(L'expert en sinistres)
Format: 35mm Colour
Runtime: 102 min
Ego Film Arts,
Family Viewing Productions Ltd.
Atom Egoyan’s fourth feature film, The Adjuster, is a haunting drama of emotional isolation and twisted morality. It returns to the familiar terrain of his breakthrough work, Family Viewing (1987), and his subsequent film, Speaking Parts (1989). The Adjuster also affirmed Atom Egoyan’s place among the top-ranking new directors worldwide at the time. The film premiered at Cannes and won the award for best feature at the 1991 Toronto Festival of Festivals, where it was lauded as “a marvel in every sense of the word.” Take One’s Essential Guideto Canadian Film called it “a searching re-interpretation of Luis Buñuel’s Nazarin, with distant echoes of Andrei Tarkovsky’s The Sacrifice.”
Elias Koteas stars as Noah Render, an insurance adjuster who doesn’t so much live his life as manage it — much like his attempts to handle and restore the damaged lives of his clients, whose homes have been destroyed by fire. His methods are unorthodox: setting clients up in the same “victim’s motel,” sleeping with many of them, and exploiting them in other ways. He repeats like a mantra to each client: “You may not know it yet, but you’re in shock.” Yet this amoral protagonist is one of Egoyan’s most strangely compelling creations.
At home, Noah is a mere phantom to his family, neglecting his wife Hera (Khanjian), who works as a film censor, and her sister Seta (Sarkisyan), who ritualistically burns photographs of her former Beirut neighbourhood by day and watches the violent and pornographic tapes Hera smuggles home from work by night. This odd little family-compact soon collides with Bubba and Mimi (Chaykin and Rose), a perverse couple with more money than sense. They stage bizarre, expensive fantasies for their own amusement, and soon draw Noah and his family into their web. The carefully orchestrated lives everyone has tried so hard to preserve quickly begin to disintegrate.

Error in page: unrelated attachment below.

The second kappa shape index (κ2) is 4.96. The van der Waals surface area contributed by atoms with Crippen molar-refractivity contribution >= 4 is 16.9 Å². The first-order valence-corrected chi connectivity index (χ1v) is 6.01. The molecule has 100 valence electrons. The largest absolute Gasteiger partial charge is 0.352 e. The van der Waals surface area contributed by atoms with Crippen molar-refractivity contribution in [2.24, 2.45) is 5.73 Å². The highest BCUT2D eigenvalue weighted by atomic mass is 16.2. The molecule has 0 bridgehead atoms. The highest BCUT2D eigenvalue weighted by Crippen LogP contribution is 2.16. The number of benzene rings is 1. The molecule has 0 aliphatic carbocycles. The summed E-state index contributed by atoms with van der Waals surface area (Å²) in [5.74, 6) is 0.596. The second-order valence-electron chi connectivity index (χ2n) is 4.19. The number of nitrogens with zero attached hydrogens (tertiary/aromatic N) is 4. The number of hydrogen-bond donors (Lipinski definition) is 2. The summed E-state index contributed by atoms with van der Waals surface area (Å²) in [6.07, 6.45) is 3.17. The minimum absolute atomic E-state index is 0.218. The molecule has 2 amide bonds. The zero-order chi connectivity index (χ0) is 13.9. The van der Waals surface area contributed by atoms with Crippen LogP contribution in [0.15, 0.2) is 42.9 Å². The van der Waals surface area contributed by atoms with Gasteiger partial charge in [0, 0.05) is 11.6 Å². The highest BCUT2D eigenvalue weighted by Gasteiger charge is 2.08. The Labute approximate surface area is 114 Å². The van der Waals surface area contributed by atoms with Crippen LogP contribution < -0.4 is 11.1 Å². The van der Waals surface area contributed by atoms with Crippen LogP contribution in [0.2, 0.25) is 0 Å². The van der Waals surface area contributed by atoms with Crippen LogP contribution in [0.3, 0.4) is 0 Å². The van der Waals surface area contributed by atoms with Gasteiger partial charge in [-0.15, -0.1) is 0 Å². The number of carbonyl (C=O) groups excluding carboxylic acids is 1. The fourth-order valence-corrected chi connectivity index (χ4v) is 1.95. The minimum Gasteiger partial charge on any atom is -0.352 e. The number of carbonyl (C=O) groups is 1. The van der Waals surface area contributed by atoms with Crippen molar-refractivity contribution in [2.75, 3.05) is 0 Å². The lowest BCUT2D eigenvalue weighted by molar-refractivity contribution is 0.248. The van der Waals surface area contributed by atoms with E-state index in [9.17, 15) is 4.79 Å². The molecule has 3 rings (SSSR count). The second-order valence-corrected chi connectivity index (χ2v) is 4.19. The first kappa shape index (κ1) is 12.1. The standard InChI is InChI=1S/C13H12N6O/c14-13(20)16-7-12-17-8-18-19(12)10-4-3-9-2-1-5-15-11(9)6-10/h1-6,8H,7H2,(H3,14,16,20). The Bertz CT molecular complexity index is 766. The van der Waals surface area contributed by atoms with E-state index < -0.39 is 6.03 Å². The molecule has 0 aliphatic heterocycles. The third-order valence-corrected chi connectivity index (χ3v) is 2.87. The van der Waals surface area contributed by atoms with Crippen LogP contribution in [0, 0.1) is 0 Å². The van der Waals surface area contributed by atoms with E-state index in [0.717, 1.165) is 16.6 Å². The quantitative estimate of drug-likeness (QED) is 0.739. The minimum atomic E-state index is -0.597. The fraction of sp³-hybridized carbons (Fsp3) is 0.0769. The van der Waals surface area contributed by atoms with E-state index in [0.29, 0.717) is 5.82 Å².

In addition to its probing, elaborate narrative, the film is impressive for its sheer wit and technical skill. Brilliantly shot in CinemaScope by Paul Sarossy, Egoyan’s effective use of the wide screen portrays the terrifying abyss that separates Noah from everyone he encounters. The story evokes a host of complex emotions and ideas. In his 1995 essay Imaginary Images, Peter Harcourt described it: “With the recurring presence of irrational and bizarre moments, The Adjuster, more than any other Egoyan film, achieves a surreal force.”
Elevated further by Mychael Danna’s musical score and a superb Canadian cast, The Adjuster is an assured, intricate and entertaining film; it stands as a defining moment in Egoyan’s career.
Source: Take One's Essential Guide to Canadian Film; 1991 Festival of Festivals program book